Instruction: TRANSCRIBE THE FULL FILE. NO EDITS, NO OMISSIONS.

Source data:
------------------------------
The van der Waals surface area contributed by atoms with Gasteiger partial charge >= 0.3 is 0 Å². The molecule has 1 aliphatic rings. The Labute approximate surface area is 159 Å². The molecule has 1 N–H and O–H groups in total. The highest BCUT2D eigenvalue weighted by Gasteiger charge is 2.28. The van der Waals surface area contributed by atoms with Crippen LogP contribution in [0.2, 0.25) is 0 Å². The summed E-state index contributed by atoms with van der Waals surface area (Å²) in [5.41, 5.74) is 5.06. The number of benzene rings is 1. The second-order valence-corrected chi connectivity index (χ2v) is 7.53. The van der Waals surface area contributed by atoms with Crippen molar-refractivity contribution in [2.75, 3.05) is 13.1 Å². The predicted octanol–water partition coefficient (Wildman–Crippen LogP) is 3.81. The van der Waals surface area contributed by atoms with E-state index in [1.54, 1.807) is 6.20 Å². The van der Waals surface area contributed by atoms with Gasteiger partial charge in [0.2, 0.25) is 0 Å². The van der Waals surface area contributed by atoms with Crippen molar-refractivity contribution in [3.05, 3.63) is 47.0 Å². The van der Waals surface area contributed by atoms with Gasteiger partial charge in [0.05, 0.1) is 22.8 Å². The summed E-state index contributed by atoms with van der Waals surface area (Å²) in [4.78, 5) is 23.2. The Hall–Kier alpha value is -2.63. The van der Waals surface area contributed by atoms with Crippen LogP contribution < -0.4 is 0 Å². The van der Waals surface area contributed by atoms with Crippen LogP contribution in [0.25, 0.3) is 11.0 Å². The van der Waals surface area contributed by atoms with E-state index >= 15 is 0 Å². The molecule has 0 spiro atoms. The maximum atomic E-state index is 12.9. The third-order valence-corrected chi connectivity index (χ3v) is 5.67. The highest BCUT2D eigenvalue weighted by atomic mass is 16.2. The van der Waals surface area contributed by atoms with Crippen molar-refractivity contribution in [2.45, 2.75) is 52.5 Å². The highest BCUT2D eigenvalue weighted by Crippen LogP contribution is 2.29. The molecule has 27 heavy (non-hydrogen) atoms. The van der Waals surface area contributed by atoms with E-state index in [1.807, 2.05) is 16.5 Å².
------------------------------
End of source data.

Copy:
The van der Waals surface area contributed by atoms with Gasteiger partial charge >= 0.3 is 0 Å². The molecule has 1 aliphatic rings. The Labute approximate surface area is 159 Å². The molecule has 1 N–H and O–H groups in total. The highest BCUT2D eigenvalue weighted by Gasteiger charge is 2.28. The van der Waals surface area contributed by atoms with Crippen LogP contribution in [0.2, 0.25) is 0 Å². The summed E-state index contributed by atoms with van der Waals surface area (Å²) in [5.41, 5.74) is 5.06. The number of benzene rings is 1. The second-order valence-corrected chi connectivity index (χ2v) is 7.53. The van der Waals surface area contributed by atoms with Crippen molar-refractivity contribution in [2.75, 3.05) is 13.1 Å². The predicted octanol–water partition coefficient (Wildman–Crippen LogP) is 3.81. The van der Waals surface area contributed by atoms with E-state index in [1.54, 1.807) is 6.20 Å². The van der Waals surface area contributed by atoms with Gasteiger partial charge in [0.2, 0.25) is 0 Å². The van der Waals surface area contributed by atoms with Crippen molar-refractivity contribution in [3.05, 3.63) is 47.0 Å². The van der Waals surface area contributed by atoms with Gasteiger partial charge in [0.05, 0.1) is 22.8 Å². The summed E-state index contributed by atoms with van der Waals surface area (Å²) in [4.78, 5) is 23.2. The Hall–Kier alpha value is -2.63. The van der Waals surface area contributed by atoms with Crippen LogP contribution < -0.4 is 0 Å². The van der Waals surface area contributed by atoms with Crippen LogP contribution in [0.25, 0.3) is 11.0 Å². The van der Waals surface area contributed by atoms with E-state index >= 15 is 0 Å². The molecule has 0 spiro atoms. The maximum atomic E-state index is 12.9. The third-order valence-corrected chi connectivity index (χ3v) is 5.67. The highest BCUT2D eigenvalue weighted by atomic mass is 16.2. The van der Waals surface area contributed by atoms with Crippen molar-refractivity contribution in [2.45, 2.75) is 52.5 Å². The highest BCUT2D eigenvalue weighted by Crippen LogP contribution is 2.29. The molecule has 27 heavy (non-hydrogen) atoms. The van der Waals surface area contributed by atoms with E-state index in [1.807, 2.05) is 16.5 Å².